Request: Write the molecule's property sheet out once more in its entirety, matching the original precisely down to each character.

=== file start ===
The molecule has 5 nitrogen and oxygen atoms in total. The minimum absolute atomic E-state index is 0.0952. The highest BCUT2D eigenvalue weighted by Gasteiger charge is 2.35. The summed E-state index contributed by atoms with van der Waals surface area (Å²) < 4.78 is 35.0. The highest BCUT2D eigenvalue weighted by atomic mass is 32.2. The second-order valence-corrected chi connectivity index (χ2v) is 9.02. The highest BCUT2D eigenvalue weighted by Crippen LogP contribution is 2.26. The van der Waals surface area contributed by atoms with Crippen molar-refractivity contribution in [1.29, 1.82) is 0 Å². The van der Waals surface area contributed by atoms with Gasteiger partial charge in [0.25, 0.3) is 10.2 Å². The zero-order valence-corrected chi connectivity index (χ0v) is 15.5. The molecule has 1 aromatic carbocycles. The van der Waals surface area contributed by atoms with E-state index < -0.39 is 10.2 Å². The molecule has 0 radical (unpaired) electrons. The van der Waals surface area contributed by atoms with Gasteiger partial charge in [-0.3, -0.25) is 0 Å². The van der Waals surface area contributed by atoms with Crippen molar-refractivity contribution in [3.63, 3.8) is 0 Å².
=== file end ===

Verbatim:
The molecule has 5 nitrogen and oxygen atoms in total. The minimum absolute atomic E-state index is 0.0952. The highest BCUT2D eigenvalue weighted by Gasteiger charge is 2.35. The summed E-state index contributed by atoms with van der Waals surface area (Å²) < 4.78 is 35.0. The highest BCUT2D eigenvalue weighted by atomic mass is 32.2. The second-order valence-corrected chi connectivity index (χ2v) is 9.02. The highest BCUT2D eigenvalue weighted by Crippen LogP contribution is 2.26. The van der Waals surface area contributed by atoms with Crippen molar-refractivity contribution in [1.29, 1.82) is 0 Å². The van der Waals surface area contributed by atoms with Gasteiger partial charge in [0.25, 0.3) is 10.2 Å². The zero-order valence-corrected chi connectivity index (χ0v) is 15.5. The molecule has 1 aromatic carbocycles. The van der Waals surface area contributed by atoms with E-state index < -0.39 is 10.2 Å². The molecule has 0 radical (unpaired) electrons. The van der Waals surface area contributed by atoms with Gasteiger partial charge in [-0.3, -0.25) is 0 Å². The van der Waals surface area contributed by atoms with Crippen molar-refractivity contribution in [3.63, 3.8) is 0 Å².